^ The protected cove and soaring bluffs make remarkable vantage points for birds, and we see hawks, osprey, heron, and bald eagles. Hopefully, we've remembered to bring along a couple pairs of binoculars, and there will be many breaks taken to discuss and deliberate exactly what each specimen might be.

^ Gracie enjoys her own form of bird-watching, which involves stalking whatever might be floating out on Useless Bay.  As the huntress stares off across the water, we take our cue to do the same, and realize that the Seattle skyline is clearly visible to the south. City meets sky and sea, and we shake our heads in amazement to think that these two staggeringly different worlds lie in sight of one another.

Our house is not quite visible from this spot, but it is close. Half an hour back to the ferry and fifteen minutes to cross the water. 

* * * * *

Lighthouse Park

Four and a half miles. That's the distance from my driveway to my hometown beach on Possession Sound and its resplendent views of sea and sky, islands and mountains, ferry and lighthouse.

^Sea lions pop up almost every time we stop by; jelly fish are a dime a dozen and every now and then, a grey whale accidentally wanders in. This little neck of the woods is a lively place, and that goes for human visitors too. I'll admit that on weekends, the crowds can be a bit much for me what with picnics and barbecues and campfires and volleyball games and family reunions and teenage hangouts and Quinceañera photo get my point. 

But we live so close that we can swing by on the random Tuesday evening, or better yet, on an afternoon when stiff breezes, cloudy skies, or a few sprinkles of rain keep the lightweights away.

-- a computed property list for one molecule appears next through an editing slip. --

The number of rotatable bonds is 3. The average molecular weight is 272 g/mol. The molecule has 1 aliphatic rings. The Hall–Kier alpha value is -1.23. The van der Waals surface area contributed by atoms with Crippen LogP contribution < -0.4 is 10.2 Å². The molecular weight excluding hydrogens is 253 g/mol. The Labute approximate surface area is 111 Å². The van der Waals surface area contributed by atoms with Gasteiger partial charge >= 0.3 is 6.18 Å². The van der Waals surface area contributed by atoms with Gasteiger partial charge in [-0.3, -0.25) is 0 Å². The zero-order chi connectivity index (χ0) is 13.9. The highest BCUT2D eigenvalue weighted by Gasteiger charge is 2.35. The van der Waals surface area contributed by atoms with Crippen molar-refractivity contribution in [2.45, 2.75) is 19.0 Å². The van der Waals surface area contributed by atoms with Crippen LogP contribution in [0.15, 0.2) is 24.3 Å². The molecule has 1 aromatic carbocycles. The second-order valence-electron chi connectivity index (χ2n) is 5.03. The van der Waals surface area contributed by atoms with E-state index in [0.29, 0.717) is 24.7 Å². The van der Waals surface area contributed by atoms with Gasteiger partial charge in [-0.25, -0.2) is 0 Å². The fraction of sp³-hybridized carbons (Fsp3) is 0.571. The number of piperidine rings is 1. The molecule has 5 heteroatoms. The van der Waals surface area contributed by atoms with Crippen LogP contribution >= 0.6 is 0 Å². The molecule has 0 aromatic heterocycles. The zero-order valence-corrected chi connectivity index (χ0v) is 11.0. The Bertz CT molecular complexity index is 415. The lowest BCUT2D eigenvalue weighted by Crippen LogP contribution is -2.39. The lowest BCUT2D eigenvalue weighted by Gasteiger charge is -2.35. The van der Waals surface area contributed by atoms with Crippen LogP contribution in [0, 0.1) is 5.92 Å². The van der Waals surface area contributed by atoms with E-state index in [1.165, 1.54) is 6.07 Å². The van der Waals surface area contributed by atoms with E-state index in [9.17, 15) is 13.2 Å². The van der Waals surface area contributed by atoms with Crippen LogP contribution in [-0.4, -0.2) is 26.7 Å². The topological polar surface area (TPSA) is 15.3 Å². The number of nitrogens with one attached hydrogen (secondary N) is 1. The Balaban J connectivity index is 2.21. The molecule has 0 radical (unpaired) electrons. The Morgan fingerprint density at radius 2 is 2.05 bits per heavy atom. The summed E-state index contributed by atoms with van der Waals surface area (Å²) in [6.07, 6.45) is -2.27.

^ The ferry terminal now sits about a mile north of  Lighthouse Park, which keeps all the infrastructure and traffic associated with the state's busiest ferry run - as measured by vehicles carried - out of harm's way. Thankfully, the historic little lighthouse still sits here with its clapboard siding and dainty railed tower, still operating its Fresnel lens and fog horn to guide ships safely through her waters.

^ Of course we can wander along the rocky beach, climb on the beach logs, or stroll out on the floating docks, but depending on our mood and how much time we care to spend, we might want to investigate the old lighthouse keepers' residences and the charming lawns and gardens on which they sit.

^ I'll be honest - Ivar's Fish Bar is a short dash from the lighthouse, and even if you're not hungry enough for a piping hot plate of fish and chips, I'll bet you can't say no to a soft serve cone. The chocolate and vanilla twistee is my go-to. And Gracie, with much regret, will lie quietly in the shade till we finish our snack. Then we will call her to her feet, and slowly walk to the car and head up the hill toward home. 

* * * * *

For sure, there are countless other Pacific Northwest beaches deserving of your time. I don't dare leave out my beloved Kalaloch Beach, though with a four-hour trip each way, that gem must be saved for special opportunities. And while I hold no quibble with locals who might make some other recommendations to you, I stick by my list.

These three beaches are my tried and trues. They've stood by me as I've introduced round after round of house guests to their particular charms, some just as recently as this summer. I promise that you will love them.

Now all that's left is for you to come visit me and let me show you my best beaches. 

No comments:

Post a Comment

Please comment...I'd love to hear from you!